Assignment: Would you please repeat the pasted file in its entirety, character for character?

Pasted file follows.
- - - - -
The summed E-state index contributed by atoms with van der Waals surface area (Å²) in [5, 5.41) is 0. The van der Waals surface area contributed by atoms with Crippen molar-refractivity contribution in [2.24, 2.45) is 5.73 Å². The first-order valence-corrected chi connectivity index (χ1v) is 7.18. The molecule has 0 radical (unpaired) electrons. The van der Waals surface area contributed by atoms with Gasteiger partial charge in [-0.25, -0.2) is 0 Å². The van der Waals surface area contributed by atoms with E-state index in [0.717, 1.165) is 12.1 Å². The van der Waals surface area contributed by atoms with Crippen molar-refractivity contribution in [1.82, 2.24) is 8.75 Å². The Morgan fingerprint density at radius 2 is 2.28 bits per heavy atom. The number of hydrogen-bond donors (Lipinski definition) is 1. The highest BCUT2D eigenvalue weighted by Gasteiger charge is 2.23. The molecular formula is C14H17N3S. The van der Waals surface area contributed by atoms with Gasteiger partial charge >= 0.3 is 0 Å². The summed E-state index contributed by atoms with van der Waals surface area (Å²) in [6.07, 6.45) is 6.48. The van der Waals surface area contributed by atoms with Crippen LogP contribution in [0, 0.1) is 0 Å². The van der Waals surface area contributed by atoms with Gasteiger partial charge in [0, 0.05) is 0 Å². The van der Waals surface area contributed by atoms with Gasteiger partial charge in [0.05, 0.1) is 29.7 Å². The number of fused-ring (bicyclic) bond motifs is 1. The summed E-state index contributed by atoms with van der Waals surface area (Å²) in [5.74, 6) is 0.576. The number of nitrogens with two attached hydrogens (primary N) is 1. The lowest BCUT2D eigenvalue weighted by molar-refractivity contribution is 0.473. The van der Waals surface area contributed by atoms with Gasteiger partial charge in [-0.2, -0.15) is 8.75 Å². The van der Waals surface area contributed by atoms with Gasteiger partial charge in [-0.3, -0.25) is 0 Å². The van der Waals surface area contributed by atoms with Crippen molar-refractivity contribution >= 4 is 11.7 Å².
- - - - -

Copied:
The summed E-state index contributed by atoms with van der Waals surface area (Å²) in [5, 5.41) is 0. The van der Waals surface area contributed by atoms with Crippen molar-refractivity contribution in [2.24, 2.45) is 5.73 Å². The first-order valence-corrected chi connectivity index (χ1v) is 7.18. The molecule has 0 radical (unpaired) electrons. The van der Waals surface area contributed by atoms with Gasteiger partial charge in [-0.25, -0.2) is 0 Å². The van der Waals surface area contributed by atoms with E-state index in [0.717, 1.165) is 12.1 Å². The van der Waals surface area contributed by atoms with Crippen molar-refractivity contribution in [1.82, 2.24) is 8.75 Å². The Morgan fingerprint density at radius 2 is 2.28 bits per heavy atom. The number of hydrogen-bond donors (Lipinski definition) is 1. The highest BCUT2D eigenvalue weighted by Gasteiger charge is 2.23. The molecular formula is C14H17N3S. The van der Waals surface area contributed by atoms with Gasteiger partial charge >= 0.3 is 0 Å². The summed E-state index contributed by atoms with van der Waals surface area (Å²) in [6.07, 6.45) is 6.48. The van der Waals surface area contributed by atoms with Crippen LogP contribution in [0, 0.1) is 0 Å². The van der Waals surface area contributed by atoms with Gasteiger partial charge in [0, 0.05) is 0 Å². The van der Waals surface area contributed by atoms with Gasteiger partial charge in [0.05, 0.1) is 29.7 Å². The number of fused-ring (bicyclic) bond motifs is 1. The summed E-state index contributed by atoms with van der Waals surface area (Å²) in [5.74, 6) is 0.576. The number of nitrogens with two attached hydrogens (primary N) is 1. The lowest BCUT2D eigenvalue weighted by molar-refractivity contribution is 0.473. The van der Waals surface area contributed by atoms with Gasteiger partial charge in [-0.2, -0.15) is 8.75 Å². The van der Waals surface area contributed by atoms with Gasteiger partial charge in [-0.3, -0.25) is 0 Å². The van der Waals surface area contributed by atoms with Crippen molar-refractivity contribution >= 4 is 11.7 Å².